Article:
Even though its MSRP is well shy of $100,000, the GT-R is still Nissan's most special model, and as such, it carries an air of exclusivity. Because of what the car is, and what it can do, Nissan has been exceptionally iron-fisted on some issues, and now the grip is tightening further.

Citing the fact that the GT-R uses bits and pieces that are "highly engineered, using technologies unique to Nissan," it is now impossible to order, say, a GT-R engine unless you're a dealer doing work on an actual GT-R. All of your dreams crate motor swaps? Gone. And it's not just engines – the transmission, electrical system, fuel system, and chassis parts are also restricted to a GT-R -specific ordering process that reads like a ransom demand. It's not such a big deal for most owners, we'd guess, as they're going to to back for dealer service anyway. Tinkerers and tuners are the ones that will be mainly affected, and we're betting that ingenuity (or a few wrecked examples) will win the day with a workaround. Of course, it's easy enough to not blow up the engine, but about that tranny...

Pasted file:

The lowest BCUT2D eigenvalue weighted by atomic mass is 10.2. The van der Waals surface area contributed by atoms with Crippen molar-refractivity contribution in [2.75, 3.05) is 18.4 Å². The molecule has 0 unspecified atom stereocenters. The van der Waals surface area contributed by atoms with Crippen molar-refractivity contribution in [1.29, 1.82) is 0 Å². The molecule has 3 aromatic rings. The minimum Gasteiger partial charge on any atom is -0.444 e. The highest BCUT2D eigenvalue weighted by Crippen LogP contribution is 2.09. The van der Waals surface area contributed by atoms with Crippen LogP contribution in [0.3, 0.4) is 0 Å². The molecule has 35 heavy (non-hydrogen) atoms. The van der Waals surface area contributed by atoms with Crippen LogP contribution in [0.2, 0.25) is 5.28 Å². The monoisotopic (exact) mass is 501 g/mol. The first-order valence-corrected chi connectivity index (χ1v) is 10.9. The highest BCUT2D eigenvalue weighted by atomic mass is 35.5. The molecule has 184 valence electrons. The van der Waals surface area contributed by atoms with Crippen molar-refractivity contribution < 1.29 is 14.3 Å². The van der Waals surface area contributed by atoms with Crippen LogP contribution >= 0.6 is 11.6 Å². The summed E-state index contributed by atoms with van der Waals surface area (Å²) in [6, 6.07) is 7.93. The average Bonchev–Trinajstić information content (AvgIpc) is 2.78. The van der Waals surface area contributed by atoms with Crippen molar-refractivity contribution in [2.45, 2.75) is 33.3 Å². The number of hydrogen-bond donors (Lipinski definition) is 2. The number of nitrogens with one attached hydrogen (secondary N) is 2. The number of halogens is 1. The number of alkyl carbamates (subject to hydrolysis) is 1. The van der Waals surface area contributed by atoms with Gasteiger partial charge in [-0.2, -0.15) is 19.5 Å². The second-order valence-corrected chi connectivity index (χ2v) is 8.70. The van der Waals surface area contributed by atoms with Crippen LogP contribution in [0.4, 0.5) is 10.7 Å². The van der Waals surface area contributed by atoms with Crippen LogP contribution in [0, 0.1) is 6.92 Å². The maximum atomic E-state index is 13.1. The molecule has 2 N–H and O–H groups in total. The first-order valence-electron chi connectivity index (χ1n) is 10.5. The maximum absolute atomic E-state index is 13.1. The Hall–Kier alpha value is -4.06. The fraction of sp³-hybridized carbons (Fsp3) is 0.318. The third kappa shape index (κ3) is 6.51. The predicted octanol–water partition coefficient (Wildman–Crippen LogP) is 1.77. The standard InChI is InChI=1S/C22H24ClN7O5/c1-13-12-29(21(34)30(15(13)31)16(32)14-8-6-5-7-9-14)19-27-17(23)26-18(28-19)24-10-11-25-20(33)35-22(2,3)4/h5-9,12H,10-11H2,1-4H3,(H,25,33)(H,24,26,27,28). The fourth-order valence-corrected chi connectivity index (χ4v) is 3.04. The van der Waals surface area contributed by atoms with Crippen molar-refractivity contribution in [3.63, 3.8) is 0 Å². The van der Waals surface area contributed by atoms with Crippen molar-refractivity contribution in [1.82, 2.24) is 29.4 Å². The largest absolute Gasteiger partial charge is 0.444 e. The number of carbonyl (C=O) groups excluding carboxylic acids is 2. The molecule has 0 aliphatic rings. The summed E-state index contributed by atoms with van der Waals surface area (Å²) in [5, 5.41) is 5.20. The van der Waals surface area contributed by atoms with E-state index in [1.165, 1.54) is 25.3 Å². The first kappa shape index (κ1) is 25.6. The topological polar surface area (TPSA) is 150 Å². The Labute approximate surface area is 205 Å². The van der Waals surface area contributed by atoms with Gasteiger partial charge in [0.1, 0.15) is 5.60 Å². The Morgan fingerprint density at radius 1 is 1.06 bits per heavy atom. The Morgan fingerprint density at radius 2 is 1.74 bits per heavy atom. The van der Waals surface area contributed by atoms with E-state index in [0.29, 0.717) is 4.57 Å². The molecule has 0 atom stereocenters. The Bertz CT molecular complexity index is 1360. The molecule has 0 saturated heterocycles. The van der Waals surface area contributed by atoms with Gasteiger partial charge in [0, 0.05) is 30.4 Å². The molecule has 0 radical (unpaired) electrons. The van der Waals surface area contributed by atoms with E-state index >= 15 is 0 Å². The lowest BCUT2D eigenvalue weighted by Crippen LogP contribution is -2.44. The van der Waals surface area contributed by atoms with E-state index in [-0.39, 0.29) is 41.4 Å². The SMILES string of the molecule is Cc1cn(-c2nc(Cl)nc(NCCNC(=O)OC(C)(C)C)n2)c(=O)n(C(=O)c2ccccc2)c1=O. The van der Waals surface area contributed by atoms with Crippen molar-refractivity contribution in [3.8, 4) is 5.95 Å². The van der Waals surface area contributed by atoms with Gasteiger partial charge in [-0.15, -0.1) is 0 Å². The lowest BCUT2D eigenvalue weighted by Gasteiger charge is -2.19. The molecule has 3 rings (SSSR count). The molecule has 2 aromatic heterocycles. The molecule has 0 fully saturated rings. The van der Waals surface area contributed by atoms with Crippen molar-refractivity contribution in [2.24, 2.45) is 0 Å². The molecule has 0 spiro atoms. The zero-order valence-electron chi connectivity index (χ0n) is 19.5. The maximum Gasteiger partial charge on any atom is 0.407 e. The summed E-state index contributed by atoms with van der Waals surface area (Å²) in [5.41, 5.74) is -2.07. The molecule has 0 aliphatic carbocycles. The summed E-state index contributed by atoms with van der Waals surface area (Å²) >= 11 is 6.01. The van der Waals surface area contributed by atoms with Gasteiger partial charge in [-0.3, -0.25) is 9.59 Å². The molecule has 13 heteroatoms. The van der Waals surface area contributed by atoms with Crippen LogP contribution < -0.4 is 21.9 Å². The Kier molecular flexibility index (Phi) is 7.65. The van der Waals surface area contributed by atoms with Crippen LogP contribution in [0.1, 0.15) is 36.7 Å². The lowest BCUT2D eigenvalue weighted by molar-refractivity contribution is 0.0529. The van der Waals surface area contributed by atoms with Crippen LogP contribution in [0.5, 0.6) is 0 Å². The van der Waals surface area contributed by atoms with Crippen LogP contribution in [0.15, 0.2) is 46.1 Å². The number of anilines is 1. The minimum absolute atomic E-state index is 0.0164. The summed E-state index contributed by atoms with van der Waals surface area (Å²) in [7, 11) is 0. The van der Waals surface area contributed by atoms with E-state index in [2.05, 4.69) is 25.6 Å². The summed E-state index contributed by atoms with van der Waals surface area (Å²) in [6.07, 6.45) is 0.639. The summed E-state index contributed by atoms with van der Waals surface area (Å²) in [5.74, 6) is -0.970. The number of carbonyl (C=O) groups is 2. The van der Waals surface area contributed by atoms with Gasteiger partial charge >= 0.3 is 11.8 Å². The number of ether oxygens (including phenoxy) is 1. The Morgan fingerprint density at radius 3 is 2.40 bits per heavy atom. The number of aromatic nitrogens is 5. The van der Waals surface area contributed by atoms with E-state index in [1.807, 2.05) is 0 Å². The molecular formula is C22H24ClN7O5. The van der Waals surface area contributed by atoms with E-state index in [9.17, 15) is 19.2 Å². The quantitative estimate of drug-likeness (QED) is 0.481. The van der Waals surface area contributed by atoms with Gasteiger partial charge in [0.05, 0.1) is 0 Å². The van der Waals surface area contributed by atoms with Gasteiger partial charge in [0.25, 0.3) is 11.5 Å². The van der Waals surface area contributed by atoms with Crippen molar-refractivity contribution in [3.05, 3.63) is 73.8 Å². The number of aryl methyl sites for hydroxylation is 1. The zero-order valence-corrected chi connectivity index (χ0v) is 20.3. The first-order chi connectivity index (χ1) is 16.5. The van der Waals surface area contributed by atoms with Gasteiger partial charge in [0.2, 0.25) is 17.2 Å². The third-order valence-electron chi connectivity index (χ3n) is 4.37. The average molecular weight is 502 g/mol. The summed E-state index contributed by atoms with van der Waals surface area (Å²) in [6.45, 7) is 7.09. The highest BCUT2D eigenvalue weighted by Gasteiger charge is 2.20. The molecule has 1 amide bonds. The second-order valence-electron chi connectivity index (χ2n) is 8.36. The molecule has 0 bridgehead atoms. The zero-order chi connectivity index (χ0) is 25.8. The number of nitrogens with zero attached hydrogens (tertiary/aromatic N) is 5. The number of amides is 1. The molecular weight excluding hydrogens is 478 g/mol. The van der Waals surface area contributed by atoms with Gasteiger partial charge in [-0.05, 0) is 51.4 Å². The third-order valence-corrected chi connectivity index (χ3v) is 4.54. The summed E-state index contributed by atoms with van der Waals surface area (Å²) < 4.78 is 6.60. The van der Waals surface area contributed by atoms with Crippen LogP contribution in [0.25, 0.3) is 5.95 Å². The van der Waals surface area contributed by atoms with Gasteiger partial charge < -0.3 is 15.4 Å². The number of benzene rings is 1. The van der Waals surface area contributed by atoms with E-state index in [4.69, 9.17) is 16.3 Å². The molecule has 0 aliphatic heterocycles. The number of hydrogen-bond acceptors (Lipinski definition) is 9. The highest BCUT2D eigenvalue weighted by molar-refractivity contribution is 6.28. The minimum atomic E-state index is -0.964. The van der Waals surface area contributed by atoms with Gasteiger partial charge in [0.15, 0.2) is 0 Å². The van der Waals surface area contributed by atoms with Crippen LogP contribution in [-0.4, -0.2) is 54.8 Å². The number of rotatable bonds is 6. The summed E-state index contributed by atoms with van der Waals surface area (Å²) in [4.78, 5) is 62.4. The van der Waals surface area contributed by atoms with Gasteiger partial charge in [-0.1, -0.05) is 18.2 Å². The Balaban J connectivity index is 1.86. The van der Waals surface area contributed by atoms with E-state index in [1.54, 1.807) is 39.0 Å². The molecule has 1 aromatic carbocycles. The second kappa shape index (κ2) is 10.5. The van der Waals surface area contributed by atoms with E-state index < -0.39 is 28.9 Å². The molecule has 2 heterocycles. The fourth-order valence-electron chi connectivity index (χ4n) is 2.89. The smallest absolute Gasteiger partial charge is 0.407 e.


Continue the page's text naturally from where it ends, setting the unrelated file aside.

[Source: NAGTROC]

I'm reporting this comment as:

Reported comments and users are reviewed by Autoblog staff 24 hours a day, seven days a week to determine whether they violate Community Guideline. Accounts are penalized for Community Guidelines violations and serious or repeated violations can lead to account termination.

    • 1 Second Ago
  • 2015 Toyota Highlander
    MSRP: $29,765 - $44,140
    2015 Jeep Grand Cherokee
    MSRP: $29,995 - $64,895
    2015 Honda Accord
    MSRP: $22,105 - $33,630
    2015 Honda Civic
    MSRP: $18,290 - $26,740
    2015 Mazda Mazda3
    MSRP: $16,945 - $25,545
    Share This Photo X